When it is assumed to be real, some say it is the spirit that is transformed while the body sleeps. The change is the result of being cursed for angering God, the saints or the Devil, being unlucky, or intentionally. To become a werewolf intentionally one usually applies a salve, and or puts on a pelt or a belt of wolf skin. Inadvertently you may drink from a werewolf contaminated spring, eat a special flower, sleep under the full moon, be born on Christmas, be excommunicated, or just be born with a call or hairy, or with a birthmark. The Hounds of God (Livonian werewolves) were said to drink a special beer and speak a charm (then fall asleep and send their spirits out.

To stop being a werewolf, you take off the skin (burn it if it is someone else you are saving), take off the salve by bathing or rolling in the dew, take an antidote (often containing wolfsbane), be exorcised, or cut the wolf 3 times on the head, or on the paws, Or sometimes call them by their Christian name. If it’s a generic curse, it may run it’s course, but the wolf may not have eaten human flesh for the seven years. St Hubert is said to protect from werewolves.

In Scandinavia and Iceland, shamanic practice is more evident in the shape shifting. The magicians lie down, often covered, and go into a trance. An animal bear, wolf, orca, or other appears (with human eyes) and fights for or helps the people, unless the practitioner is woken. They are said to take bird and fish form to travel and gain information (hamfara). Bearserkers and Úlfhednar wore skins of animals, but may not have shape shifted (therianthropy), but simply taken on bear and wolf characteristics- such as resistance to pain and great savagery and strength. This comes closest to the hybrid form of modern gaming and movie images. Norse magick users also seem to have been able to transform people into inanimate objects as well, which may have been a type of glamour or mind control of the viewer. These psychic or shamanic techniques, reported in the sagas, are similar to the only ones demonstrated during the witch trials.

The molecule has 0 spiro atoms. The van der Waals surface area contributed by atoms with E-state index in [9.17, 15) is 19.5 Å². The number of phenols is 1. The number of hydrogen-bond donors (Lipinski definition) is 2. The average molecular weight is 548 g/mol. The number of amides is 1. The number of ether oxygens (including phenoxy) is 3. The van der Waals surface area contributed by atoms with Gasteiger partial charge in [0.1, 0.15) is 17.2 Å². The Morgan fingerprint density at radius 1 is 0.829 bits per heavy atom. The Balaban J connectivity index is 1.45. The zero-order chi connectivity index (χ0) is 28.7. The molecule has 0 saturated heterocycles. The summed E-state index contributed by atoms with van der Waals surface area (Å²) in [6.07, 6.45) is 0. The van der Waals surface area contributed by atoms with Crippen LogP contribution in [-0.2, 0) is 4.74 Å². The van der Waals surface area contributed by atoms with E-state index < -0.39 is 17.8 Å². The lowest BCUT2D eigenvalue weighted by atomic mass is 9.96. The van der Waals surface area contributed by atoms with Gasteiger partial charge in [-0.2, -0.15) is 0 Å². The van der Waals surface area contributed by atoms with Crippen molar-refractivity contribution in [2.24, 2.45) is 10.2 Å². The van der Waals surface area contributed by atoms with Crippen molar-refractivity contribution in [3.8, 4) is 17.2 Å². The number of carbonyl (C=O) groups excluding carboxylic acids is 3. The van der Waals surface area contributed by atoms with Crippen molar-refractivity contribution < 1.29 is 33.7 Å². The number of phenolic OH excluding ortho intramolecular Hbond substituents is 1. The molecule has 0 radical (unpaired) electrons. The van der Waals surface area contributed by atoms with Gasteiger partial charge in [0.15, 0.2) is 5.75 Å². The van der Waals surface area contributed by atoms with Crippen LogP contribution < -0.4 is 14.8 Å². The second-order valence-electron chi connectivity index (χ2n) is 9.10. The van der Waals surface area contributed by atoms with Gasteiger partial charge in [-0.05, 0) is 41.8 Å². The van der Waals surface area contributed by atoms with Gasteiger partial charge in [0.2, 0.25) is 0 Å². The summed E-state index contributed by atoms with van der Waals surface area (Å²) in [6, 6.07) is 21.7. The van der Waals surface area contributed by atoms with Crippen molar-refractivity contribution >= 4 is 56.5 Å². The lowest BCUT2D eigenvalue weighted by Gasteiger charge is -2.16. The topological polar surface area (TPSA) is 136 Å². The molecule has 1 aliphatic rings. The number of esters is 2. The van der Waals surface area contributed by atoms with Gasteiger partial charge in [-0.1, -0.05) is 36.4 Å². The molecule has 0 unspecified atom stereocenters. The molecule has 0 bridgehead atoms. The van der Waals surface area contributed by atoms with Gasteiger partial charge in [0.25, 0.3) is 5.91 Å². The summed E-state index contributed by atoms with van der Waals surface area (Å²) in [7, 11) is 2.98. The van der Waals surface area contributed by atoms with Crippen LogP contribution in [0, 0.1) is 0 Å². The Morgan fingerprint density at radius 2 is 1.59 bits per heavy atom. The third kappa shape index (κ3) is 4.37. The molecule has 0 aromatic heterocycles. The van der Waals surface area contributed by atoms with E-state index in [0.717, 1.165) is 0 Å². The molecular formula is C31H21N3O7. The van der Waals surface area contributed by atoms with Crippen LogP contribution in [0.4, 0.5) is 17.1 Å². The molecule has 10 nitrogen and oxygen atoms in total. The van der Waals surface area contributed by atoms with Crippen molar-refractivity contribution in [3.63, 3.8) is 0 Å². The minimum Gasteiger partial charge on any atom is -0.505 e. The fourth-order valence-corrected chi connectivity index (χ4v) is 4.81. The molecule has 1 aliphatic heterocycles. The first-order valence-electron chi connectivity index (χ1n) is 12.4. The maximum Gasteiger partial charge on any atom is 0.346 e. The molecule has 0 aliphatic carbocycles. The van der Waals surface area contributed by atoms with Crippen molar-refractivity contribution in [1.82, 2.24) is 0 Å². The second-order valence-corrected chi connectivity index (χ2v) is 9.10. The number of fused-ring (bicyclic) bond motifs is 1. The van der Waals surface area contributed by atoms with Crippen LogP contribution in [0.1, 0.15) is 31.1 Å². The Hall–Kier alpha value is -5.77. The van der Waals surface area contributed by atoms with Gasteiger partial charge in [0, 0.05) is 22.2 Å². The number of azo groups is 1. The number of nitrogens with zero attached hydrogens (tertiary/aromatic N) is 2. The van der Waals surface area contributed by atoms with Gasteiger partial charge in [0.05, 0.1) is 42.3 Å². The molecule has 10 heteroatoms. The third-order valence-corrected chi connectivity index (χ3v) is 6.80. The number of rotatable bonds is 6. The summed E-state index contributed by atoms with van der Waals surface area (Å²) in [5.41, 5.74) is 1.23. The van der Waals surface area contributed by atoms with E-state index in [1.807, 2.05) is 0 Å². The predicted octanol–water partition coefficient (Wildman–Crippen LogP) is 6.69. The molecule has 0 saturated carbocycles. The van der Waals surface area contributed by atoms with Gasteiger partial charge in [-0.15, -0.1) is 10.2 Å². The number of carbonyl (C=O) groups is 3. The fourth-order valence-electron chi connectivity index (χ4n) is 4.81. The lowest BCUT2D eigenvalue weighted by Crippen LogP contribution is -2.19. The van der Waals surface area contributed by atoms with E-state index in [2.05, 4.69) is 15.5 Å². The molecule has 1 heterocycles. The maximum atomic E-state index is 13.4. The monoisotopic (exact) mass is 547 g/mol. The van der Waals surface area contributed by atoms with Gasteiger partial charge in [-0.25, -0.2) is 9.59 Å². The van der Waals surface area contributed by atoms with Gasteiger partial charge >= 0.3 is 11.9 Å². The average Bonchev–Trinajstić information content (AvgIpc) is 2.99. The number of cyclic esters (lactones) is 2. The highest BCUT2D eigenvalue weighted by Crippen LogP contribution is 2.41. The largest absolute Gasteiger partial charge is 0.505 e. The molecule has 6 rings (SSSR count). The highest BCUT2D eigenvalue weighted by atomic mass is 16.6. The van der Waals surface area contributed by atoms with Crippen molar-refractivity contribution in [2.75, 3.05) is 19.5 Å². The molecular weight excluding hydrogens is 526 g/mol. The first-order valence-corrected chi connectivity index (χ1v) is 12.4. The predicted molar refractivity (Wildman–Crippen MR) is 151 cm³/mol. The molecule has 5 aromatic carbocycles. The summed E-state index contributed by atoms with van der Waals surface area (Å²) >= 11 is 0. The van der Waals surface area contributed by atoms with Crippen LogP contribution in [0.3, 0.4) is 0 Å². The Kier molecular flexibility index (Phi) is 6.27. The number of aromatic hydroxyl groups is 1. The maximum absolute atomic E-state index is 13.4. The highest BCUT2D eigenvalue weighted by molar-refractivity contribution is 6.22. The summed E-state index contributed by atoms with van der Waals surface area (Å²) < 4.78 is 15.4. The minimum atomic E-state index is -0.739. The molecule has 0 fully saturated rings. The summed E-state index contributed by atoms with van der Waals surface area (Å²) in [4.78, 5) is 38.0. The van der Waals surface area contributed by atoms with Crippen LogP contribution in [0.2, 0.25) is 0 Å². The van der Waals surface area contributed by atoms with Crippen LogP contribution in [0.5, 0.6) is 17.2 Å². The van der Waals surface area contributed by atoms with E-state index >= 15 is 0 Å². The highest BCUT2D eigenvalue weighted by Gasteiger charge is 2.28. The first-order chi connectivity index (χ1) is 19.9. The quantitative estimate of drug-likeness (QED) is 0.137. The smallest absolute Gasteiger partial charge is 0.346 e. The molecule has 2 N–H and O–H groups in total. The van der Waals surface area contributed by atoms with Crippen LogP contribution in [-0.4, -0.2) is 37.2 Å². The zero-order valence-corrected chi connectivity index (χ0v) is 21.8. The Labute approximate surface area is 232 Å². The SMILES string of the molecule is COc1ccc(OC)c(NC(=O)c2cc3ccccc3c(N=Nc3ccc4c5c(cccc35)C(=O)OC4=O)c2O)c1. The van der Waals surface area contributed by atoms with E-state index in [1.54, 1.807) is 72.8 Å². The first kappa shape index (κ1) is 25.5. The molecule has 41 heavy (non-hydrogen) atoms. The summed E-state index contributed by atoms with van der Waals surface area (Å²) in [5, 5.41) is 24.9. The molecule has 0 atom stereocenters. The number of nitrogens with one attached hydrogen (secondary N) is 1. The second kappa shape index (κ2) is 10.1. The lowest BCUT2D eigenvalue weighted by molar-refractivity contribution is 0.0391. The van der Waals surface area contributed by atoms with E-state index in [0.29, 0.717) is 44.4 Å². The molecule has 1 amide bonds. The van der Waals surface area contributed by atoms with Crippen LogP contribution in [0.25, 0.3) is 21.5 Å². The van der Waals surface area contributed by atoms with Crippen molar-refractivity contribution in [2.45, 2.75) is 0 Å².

Shape shifting occurs in other cultures, although often with other animals, were hyenas, panthers, foxes, etc. Many examples are seen in mythology, and fairy tales all over the world.

Bibliography

Baring-Gould, Sabine, The Book of Werewolves: The Classic Study of Lycanthropy, Cosimo Classics, 2008 (first published 1865)

Edwards, Kathryn A., Werewolves, Witches, and Wandering Spirits: Traditional Belief and Folklore in Early Modern Europe (Sixteenth Century Essays & Studies Book 62)

Guiley, Rosemary Ellen, Vampires, Werewolves, and Other Monsters, Encyclopedia of , Facts on File, 2004

Konstantinos, Werewolves: The Occult Truth, Llewylln 2010

Lecouteaux, Claude, Witches, Werewolves, and Fairies: Shapeshifters & Astral Doubles in the Middle Ages, Inner Traditions 2003

O’Donnell, Elliot, Werwolves , 2003 Kessinger Publishing (first published 1912)

Otten, Charlotte F, A Lycanthropy Reader: Werewolves in Western Cuture, Syracuse University Press 1986

Steiger, Brad, VIP Werewolf Book, Omnigraphics (January 1, 1999)

Summers, Montague, The Werewolf, Martino Fine Books 2012 reprint 1933